Nor his life's treasure from close guard did he one moment lose,
Until across the ferry came a messenger with news
That the bewitched ones acted now vain mummeries of woe;
The judges looked and wondered still, but all the accused let go.
The dark cloud rolled from off the land; the golden leaves dropped down
Along the winding wood-paths of the little sea-side town:
In Salem Village there was peace; with witchcraft-trials passed
The nightmare-terror from the vexed New England air at last.
Again in natural tones men dared to laugh aloud and speak;
From Naugus Head the fisher's shout rang back to Jeffrey's Creek;


The phantom-soldiery withdrew, that haunted Gloucester shore;
The teamster's voice through Wenham Woods broke into psalms once more.
The minister of Beverly thereafter sorely grieved
That he had inquisition held with counselors deceived;
Forsaking love's unerring light and duty's solid ground,
And groping in the shadowy void, where truth is never found.
Errors are almost trespasses; rarely indeed we know
How our mistakes hurt other hearts, until some random blow
Has well-nigh broken our own. Alas! regret could not restore
To lonely hearths the presences that gladdened them before.
As with the grain our fathers sowed sprang up Old England's weeds,
So to their lofty piety clung superstition's seeds.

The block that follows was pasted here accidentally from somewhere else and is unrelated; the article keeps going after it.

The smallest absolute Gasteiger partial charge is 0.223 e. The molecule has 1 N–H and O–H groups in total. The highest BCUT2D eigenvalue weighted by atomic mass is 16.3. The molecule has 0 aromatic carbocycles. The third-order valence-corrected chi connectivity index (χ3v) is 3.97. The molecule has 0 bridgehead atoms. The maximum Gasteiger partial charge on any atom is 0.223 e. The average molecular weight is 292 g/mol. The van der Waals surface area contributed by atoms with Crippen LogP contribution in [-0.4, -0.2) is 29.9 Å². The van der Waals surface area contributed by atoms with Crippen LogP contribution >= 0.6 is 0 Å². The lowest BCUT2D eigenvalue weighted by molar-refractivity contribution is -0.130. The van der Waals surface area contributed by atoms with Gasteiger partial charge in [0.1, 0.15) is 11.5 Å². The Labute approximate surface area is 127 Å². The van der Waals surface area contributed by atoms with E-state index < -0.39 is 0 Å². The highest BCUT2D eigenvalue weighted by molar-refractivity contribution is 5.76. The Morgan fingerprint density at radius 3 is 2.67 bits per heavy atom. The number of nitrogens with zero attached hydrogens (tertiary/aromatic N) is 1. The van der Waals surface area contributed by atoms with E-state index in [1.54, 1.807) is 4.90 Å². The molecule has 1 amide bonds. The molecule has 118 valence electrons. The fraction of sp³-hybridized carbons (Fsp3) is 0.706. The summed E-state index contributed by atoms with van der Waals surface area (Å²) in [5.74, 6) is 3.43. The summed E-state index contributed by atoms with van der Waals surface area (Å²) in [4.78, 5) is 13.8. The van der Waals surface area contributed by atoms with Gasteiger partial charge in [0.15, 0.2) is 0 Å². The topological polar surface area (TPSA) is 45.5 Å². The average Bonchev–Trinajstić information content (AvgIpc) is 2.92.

Though tares grow with it, wheat is wheat: by food from heaven we live:
Yet whoso asks for daily bread must add, “Our sins forgive!”
Truth made transparent in a life, tried gold of character,
Were Mistress Hale's, and this is all that history says of her;
Their simple force, like sunlight, broke the hideous midnight spell,
And sight restored again to eyes obscured by films of hell.
The minister's long fields are still with dews of summer wet:
The roof that sheltered Mistress Hale tradition points to yet.
Green be her memory ever kept all over Cape-Ann-Side,
Whose unobtrusive excellence awed back delusion's tide!

“What finally broke the spell by which they had held the minds of the whole colony in bondage was their accusation, in October, of Mrs. Hale, the wife of the minister of the First Church of Beverly. Her genuine and distinguished virtues had won for her a reputation, and secured in the breasts of the people a confidence which superstition itself could not sully nor shake. Mr. Hale had been active in all the previous proceedings; but he knew the innocence and piety of his wife, and he stood forth between her and the storm he had helped to raise. The whole community became convinced that the accusers in crying out upon Mrs. Hale had perjured themselves; and from that moment their power was destroyed.”—

Upham's Salem Witchcraft.